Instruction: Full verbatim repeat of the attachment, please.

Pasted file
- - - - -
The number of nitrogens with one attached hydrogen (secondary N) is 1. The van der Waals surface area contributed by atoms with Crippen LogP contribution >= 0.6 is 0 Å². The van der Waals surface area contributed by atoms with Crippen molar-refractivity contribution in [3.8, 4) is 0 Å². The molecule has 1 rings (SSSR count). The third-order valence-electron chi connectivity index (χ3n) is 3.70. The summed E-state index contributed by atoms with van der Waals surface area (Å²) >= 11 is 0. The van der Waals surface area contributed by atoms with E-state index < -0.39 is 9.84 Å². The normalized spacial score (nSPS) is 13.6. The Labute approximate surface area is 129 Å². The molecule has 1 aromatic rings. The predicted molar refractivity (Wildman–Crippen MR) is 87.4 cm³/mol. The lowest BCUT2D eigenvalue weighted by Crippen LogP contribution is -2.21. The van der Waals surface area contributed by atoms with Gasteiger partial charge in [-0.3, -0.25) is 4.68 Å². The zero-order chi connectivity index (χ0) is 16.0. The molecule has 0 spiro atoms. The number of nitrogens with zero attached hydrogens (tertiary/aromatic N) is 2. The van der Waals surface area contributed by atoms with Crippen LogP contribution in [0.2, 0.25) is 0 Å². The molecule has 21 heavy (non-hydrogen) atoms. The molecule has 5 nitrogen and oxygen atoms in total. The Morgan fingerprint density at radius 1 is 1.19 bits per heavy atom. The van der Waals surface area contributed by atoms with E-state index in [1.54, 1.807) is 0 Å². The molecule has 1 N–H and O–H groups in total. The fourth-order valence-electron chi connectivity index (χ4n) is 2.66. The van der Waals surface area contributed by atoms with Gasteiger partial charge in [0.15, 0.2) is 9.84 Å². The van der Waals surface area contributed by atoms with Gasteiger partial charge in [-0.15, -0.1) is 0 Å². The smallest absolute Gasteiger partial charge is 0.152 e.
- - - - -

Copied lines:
The number of nitrogens with one attached hydrogen (secondary N) is 1. The van der Waals surface area contributed by atoms with Crippen LogP contribution >= 0.6 is 0 Å². The van der Waals surface area contributed by atoms with Crippen molar-refractivity contribution in [3.8, 4) is 0 Å². The molecule has 1 rings (SSSR count). The third-order valence-electron chi connectivity index (χ3n) is 3.70. The summed E-state index contributed by atoms with van der Waals surface area (Å²) >= 11 is 0. The van der Waals surface area contributed by atoms with E-state index < -0.39 is 9.84 Å². The normalized spacial score (nSPS) is 13.6. The Labute approximate surface area is 129 Å². The molecule has 1 aromatic rings. The predicted molar refractivity (Wildman–Crippen MR) is 87.4 cm³/mol. The lowest BCUT2D eigenvalue weighted by Crippen LogP contribution is -2.21. The van der Waals surface area contributed by atoms with Gasteiger partial charge in [-0.3, -0.25) is 4.68 Å². The zero-order chi connectivity index (χ0) is 16.0. The molecule has 0 spiro atoms. The number of nitrogens with zero attached hydrogens (tertiary/aromatic N) is 2. The van der Waals surface area contributed by atoms with Crippen LogP contribution in [0.2, 0.25) is 0 Å². The molecule has 21 heavy (non-hydrogen) atoms. The molecule has 5 nitrogen and oxygen atoms in total. The Morgan fingerprint density at radius 1 is 1.19 bits per heavy atom. The van der Waals surface area contributed by atoms with E-state index in [1.54, 1.807) is 0 Å². The molecule has 1 N–H and O–H groups in total. The fourth-order valence-electron chi connectivity index (χ4n) is 2.66. The van der Waals surface area contributed by atoms with Gasteiger partial charge in [0.15, 0.2) is 9.84 Å². The van der Waals surface area contributed by atoms with Gasteiger partial charge in [-0.15, -0.1) is 0 Å². The smallest absolute Gasteiger partial charge is 0.152 e.